Both, employers and employees, benefit from having a flexible workplace:
Studies have shown that employees show a high working motivation and responsibility in return to having the freedom to choose how, where and when they work. Employees are likely to take fewer sicker days than their office based colleagues and are more satisfied than them, which shows a study by Stanford economist Nicholas Bloom.4In addition to that, the concept of shaping their workday around personal obligations can attract many young talents, millennials, who`s top priority is workplace flexibility (92%).4Satisfied employees show an increased productivity, engagement and loyalty, since they have more time to e.g. prioritize their families or enjoy that office based stress related issues fall off.2
A cross-sectional study on the impact of employees` remote work productivity, engagement and stress showed that self-leaderhsip and autonomy were positive related to working from home.1 The study included 209 employees with an average age of 49.81 years (71.3% women and 28.7% men), who 91.9% of them haven’t been working from home before the COVID-19 pandemic.1 Results show that it is important to improve employees` personal work management skills, such as employees’ time-management skills and the development of self- leadership behavior to decrease the perception of family-work conflict.1 Those training interventions can improve the employees’ self-observation strategies and help developing skills related to remote work.1
The significance of flexibility on the workplace and the positive effects that can exist between work and other domains are being shown in this figure by a study on defining and conceptualizing workplace flexibility by E.J.Hill et al.:3
SOURCE: E.Jeffrey Hill, et.al. “Defining and conceptualizing workplace flexibility” (May 2008), Article in Community Work & Family.
It can be shown that workplace flexibility is not only influencing work-life fit (F), which refers to the individuals`s assessment of their ability to integrate paid work and family life3, but also the four vitality outcomes: individual vitality (G), home and family vitality (H), workplace vitality (I) and community vitality (J). 3 The amount of workplace flexibility is directly influenced by characteristic antecedents (A,B,C,D): individual characteristics (A) e.g. age or gender, home and family characteristics (B),e.g. partner status, workplace characteristics (C) and community characteristics (D),like infrastructure and social relationships. 3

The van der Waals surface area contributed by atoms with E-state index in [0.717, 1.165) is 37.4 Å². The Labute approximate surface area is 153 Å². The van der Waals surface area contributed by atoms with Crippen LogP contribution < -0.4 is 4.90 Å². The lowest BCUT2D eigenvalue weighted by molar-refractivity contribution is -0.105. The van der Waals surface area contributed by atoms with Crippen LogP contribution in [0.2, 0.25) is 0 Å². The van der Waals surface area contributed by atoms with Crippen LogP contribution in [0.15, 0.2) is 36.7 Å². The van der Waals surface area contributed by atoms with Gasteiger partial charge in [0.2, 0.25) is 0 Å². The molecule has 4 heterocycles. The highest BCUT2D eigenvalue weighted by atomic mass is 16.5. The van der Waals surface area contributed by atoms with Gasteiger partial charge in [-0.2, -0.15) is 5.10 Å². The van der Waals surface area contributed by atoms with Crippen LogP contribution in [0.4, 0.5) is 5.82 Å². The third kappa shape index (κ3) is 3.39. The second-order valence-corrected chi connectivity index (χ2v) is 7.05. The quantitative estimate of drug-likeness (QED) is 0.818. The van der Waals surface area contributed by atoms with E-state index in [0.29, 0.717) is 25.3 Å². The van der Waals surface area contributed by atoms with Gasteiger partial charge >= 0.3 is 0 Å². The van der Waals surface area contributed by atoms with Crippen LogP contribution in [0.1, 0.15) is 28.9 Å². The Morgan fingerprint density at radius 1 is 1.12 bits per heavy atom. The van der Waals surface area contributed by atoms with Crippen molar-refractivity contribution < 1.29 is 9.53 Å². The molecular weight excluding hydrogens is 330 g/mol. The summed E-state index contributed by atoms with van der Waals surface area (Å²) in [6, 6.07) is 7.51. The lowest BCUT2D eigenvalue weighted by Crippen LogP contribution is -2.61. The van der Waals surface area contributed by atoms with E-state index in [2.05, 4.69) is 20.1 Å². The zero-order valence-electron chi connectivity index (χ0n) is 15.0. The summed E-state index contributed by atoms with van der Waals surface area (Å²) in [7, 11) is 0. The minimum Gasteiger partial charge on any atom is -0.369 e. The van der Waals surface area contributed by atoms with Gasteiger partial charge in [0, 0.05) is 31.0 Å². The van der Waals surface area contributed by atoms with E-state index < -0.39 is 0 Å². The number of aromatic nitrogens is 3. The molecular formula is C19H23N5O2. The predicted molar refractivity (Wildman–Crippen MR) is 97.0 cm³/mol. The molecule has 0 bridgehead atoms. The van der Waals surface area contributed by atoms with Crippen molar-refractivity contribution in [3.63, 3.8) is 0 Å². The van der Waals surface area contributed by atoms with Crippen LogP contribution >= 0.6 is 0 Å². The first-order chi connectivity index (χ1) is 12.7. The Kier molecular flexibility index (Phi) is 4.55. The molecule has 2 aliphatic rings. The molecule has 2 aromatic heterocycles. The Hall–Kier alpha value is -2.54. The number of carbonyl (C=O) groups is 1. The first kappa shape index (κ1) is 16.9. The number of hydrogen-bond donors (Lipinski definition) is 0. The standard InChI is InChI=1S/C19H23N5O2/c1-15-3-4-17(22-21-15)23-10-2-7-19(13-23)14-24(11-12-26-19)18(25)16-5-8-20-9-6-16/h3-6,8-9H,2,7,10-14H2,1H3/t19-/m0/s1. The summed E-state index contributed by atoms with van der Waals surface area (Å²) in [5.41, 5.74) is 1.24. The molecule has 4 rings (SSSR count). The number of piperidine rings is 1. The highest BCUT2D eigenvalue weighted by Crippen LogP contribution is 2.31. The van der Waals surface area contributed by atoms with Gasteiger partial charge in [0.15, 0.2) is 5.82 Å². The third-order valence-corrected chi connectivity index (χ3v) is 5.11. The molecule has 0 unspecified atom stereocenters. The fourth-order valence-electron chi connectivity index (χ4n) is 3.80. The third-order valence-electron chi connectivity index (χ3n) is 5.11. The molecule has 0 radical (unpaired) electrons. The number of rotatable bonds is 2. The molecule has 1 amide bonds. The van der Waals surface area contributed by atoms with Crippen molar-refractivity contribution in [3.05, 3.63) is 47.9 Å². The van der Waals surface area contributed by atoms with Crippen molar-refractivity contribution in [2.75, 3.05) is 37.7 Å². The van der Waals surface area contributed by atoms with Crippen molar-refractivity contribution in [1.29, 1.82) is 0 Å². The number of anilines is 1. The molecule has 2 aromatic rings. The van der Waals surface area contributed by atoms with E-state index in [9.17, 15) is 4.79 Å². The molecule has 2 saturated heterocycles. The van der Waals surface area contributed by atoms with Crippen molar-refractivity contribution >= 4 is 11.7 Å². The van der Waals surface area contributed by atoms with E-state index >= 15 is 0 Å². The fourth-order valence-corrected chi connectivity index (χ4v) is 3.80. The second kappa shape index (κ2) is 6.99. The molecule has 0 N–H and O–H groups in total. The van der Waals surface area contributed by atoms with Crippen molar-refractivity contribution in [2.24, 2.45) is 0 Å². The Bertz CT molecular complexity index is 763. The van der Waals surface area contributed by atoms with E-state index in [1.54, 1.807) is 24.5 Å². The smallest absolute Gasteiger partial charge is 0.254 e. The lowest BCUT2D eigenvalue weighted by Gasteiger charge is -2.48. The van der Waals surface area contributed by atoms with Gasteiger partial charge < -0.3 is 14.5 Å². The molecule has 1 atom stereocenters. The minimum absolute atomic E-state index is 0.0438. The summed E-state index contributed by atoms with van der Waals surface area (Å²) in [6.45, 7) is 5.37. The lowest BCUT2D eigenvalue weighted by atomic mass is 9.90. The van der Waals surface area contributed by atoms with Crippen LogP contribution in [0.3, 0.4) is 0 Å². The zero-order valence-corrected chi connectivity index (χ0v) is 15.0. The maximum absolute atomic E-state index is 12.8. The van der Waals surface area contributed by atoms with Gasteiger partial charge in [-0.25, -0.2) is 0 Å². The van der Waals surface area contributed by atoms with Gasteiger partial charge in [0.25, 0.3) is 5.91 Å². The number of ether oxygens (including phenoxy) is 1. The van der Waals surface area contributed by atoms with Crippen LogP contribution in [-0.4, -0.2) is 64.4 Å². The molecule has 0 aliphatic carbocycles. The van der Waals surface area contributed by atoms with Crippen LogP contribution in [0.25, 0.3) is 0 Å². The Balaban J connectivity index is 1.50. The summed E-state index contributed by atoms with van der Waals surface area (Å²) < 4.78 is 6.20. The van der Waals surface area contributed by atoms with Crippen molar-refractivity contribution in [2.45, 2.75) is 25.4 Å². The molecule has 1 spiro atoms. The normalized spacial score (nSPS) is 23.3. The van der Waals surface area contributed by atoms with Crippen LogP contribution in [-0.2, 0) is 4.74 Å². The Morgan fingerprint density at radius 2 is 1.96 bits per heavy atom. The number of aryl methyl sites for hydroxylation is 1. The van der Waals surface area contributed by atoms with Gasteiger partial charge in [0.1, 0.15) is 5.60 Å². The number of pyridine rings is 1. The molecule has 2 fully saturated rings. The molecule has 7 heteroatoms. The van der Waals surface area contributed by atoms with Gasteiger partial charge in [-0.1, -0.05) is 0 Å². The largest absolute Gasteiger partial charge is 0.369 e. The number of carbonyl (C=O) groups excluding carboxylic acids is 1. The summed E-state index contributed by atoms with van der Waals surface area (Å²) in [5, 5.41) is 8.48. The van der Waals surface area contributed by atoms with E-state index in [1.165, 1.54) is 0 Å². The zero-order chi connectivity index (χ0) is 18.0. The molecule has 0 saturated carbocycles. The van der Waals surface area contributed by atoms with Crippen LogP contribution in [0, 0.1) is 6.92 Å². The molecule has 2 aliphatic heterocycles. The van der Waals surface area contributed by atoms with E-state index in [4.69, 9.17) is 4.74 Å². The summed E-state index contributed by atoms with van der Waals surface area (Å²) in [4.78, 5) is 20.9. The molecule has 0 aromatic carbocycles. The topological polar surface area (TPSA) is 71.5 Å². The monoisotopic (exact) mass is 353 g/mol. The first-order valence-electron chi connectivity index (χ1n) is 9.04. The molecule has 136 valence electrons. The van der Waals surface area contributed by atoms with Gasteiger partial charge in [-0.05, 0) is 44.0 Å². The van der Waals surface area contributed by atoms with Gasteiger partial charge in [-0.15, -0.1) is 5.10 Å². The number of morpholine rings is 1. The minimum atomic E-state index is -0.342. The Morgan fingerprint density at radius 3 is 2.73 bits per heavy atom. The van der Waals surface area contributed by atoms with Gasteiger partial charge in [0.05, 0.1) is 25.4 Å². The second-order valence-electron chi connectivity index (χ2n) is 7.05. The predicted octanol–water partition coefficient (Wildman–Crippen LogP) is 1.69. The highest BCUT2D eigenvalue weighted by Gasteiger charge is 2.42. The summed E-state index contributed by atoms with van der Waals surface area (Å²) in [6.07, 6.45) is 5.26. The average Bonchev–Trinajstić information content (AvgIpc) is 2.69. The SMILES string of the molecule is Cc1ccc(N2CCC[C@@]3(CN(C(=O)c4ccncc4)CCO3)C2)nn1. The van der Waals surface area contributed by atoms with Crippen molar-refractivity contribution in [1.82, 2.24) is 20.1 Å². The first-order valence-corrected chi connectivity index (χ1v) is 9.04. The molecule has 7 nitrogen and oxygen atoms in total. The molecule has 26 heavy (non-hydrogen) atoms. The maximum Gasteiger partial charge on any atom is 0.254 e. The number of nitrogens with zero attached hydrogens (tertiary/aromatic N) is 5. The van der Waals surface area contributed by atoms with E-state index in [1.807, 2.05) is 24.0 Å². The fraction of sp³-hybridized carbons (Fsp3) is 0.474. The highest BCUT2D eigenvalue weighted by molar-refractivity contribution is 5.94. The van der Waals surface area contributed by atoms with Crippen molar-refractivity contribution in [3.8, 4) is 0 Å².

A study by Jacob,Bond,Galinsky and Hill about the relationship between six critical ingredients in creating an effective workplace and three job outcomes (job engagement, job satisfaction and employee retention) and one employee outcome (mental health) shows, that they were positively related to an employee`s mental health:
SOURCE: JACOB, BOND, GALINSKY, AND HILL, “Six Critical Ingredients in Creating an Effective Workspace” (2008), Faculty Publications
This table shows not only that, employees with a higher responsibility through greater decision-making involvement, coworker support or a flexible workplace are more likely to be more engaged with their jobs6, but also that employees with a higher extent of workplace flexibility show a higher mental health (35%) in comparison to the employees with a low extent of workplace flexibility (19%).6
“Flexibility is one of the most powerful drivers of retention and engagement today . . . it is empirically linked to higher levels of productivity, resilience and shareholder value . . . yet achieving workplace flexibility is the most difficult task the work life professional engages in, and success often requires an organization to reinvent its culture.”
 T.Galanti, et.al. “The Impact on Employees’ Remote Work Productivity, Engagement, and Stress” (20/04/2021), Public Health Emergency Collection
3 E.Jeffrey Hill, et.al. “Defining and conceptualizing workplace flexibility” (May 2008), Article in Community Work & Family
4 Steve Hogarty, “What is flexibility in the workplace?”(02/03/2021), https://www.wework.com/ideas/professional-development/management-leadership/flexibility-in-the-workplace
5 Alison Doyle, “What is Workplace Flexibility?”(06/07/2020), https://www.thebalancecareers.com/workplace-flexibility-definition-with-examples-2059699
6 JACOB, BOND, GALINSKY, AND HILL, “Six Critical Ingredients in Creating an Effective Workspace” (2008), Faculty Publications